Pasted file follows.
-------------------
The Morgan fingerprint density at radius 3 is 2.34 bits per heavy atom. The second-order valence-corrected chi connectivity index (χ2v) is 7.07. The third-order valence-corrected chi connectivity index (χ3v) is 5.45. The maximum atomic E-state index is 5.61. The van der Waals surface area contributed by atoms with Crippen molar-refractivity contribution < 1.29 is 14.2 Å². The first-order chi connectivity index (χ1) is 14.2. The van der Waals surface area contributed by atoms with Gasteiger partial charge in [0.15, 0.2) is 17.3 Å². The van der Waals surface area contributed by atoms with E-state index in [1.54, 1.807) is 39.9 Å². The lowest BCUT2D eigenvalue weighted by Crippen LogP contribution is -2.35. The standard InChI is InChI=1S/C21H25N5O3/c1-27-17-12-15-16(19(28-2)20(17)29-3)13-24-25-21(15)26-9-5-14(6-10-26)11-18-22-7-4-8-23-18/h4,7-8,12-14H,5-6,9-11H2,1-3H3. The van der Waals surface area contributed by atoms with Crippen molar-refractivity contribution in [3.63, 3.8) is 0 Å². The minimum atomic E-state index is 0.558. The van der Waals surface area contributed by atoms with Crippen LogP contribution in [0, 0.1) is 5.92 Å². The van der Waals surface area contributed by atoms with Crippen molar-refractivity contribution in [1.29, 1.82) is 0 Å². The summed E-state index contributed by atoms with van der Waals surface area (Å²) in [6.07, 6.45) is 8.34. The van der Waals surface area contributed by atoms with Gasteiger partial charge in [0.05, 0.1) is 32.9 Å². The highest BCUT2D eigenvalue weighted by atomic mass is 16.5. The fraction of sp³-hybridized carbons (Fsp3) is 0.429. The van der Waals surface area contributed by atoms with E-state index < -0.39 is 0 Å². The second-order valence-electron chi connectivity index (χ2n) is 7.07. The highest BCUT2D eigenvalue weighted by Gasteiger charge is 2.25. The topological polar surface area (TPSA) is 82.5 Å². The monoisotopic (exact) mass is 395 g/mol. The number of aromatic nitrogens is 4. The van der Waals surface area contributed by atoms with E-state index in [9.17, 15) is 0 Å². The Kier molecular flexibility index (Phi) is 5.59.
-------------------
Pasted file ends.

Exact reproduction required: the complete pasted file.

The Morgan fingerprint density at radius 3 is 2.34 bits per heavy atom. The second-order valence-corrected chi connectivity index (χ2v) is 7.07. The third-order valence-corrected chi connectivity index (χ3v) is 5.45. The maximum atomic E-state index is 5.61. The van der Waals surface area contributed by atoms with Crippen molar-refractivity contribution < 1.29 is 14.2 Å². The first-order chi connectivity index (χ1) is 14.2. The van der Waals surface area contributed by atoms with Gasteiger partial charge in [0.15, 0.2) is 17.3 Å². The van der Waals surface area contributed by atoms with E-state index in [1.54, 1.807) is 39.9 Å². The lowest BCUT2D eigenvalue weighted by Crippen LogP contribution is -2.35. The standard InChI is InChI=1S/C21H25N5O3/c1-27-17-12-15-16(19(28-2)20(17)29-3)13-24-25-21(15)26-9-5-14(6-10-26)11-18-22-7-4-8-23-18/h4,7-8,12-14H,5-6,9-11H2,1-3H3. The van der Waals surface area contributed by atoms with Crippen molar-refractivity contribution in [3.63, 3.8) is 0 Å². The minimum atomic E-state index is 0.558. The van der Waals surface area contributed by atoms with Crippen LogP contribution in [0, 0.1) is 5.92 Å². The van der Waals surface area contributed by atoms with Crippen molar-refractivity contribution in [1.29, 1.82) is 0 Å². The summed E-state index contributed by atoms with van der Waals surface area (Å²) in [6.07, 6.45) is 8.34. The van der Waals surface area contributed by atoms with Gasteiger partial charge in [0.05, 0.1) is 32.9 Å². The highest BCUT2D eigenvalue weighted by atomic mass is 16.5. The fraction of sp³-hybridized carbons (Fsp3) is 0.429. The van der Waals surface area contributed by atoms with E-state index < -0.39 is 0 Å². The second-order valence-electron chi connectivity index (χ2n) is 7.07. The highest BCUT2D eigenvalue weighted by Gasteiger charge is 2.25. The topological polar surface area (TPSA) is 82.5 Å². The monoisotopic (exact) mass is 395 g/mol. The number of aromatic nitrogens is 4. The van der Waals surface area contributed by atoms with E-state index in [9.17, 15) is 0 Å². The Kier molecular flexibility index (Phi) is 5.59.